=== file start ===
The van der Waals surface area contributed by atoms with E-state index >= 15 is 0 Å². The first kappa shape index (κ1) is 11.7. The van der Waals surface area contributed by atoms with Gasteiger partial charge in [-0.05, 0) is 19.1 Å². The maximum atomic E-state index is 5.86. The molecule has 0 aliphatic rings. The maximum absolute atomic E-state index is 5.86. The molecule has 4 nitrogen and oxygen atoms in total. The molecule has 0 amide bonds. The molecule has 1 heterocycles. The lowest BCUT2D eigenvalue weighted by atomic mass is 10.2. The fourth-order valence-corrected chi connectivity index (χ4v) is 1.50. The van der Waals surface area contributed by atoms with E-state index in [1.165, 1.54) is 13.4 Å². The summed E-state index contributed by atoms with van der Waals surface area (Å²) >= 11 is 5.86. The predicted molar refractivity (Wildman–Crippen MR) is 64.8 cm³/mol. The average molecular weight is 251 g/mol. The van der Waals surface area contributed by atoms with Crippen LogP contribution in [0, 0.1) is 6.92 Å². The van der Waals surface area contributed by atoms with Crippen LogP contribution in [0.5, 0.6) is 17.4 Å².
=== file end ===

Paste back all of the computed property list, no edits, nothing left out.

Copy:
The van der Waals surface area contributed by atoms with E-state index >= 15 is 0 Å². The first kappa shape index (κ1) is 11.7. The van der Waals surface area contributed by atoms with Gasteiger partial charge in [-0.05, 0) is 19.1 Å². The maximum atomic E-state index is 5.86. The molecule has 0 aliphatic rings. The maximum absolute atomic E-state index is 5.86. The molecule has 4 nitrogen and oxygen atoms in total. The molecule has 0 amide bonds. The molecule has 1 heterocycles. The lowest BCUT2D eigenvalue weighted by atomic mass is 10.2. The fourth-order valence-corrected chi connectivity index (χ4v) is 1.50. The van der Waals surface area contributed by atoms with E-state index in [1.165, 1.54) is 13.4 Å². The summed E-state index contributed by atoms with van der Waals surface area (Å²) >= 11 is 5.86. The predicted molar refractivity (Wildman–Crippen MR) is 64.8 cm³/mol. The average molecular weight is 251 g/mol. The van der Waals surface area contributed by atoms with Crippen LogP contribution in [0, 0.1) is 6.92 Å². The van der Waals surface area contributed by atoms with Crippen LogP contribution in [0.5, 0.6) is 17.4 Å².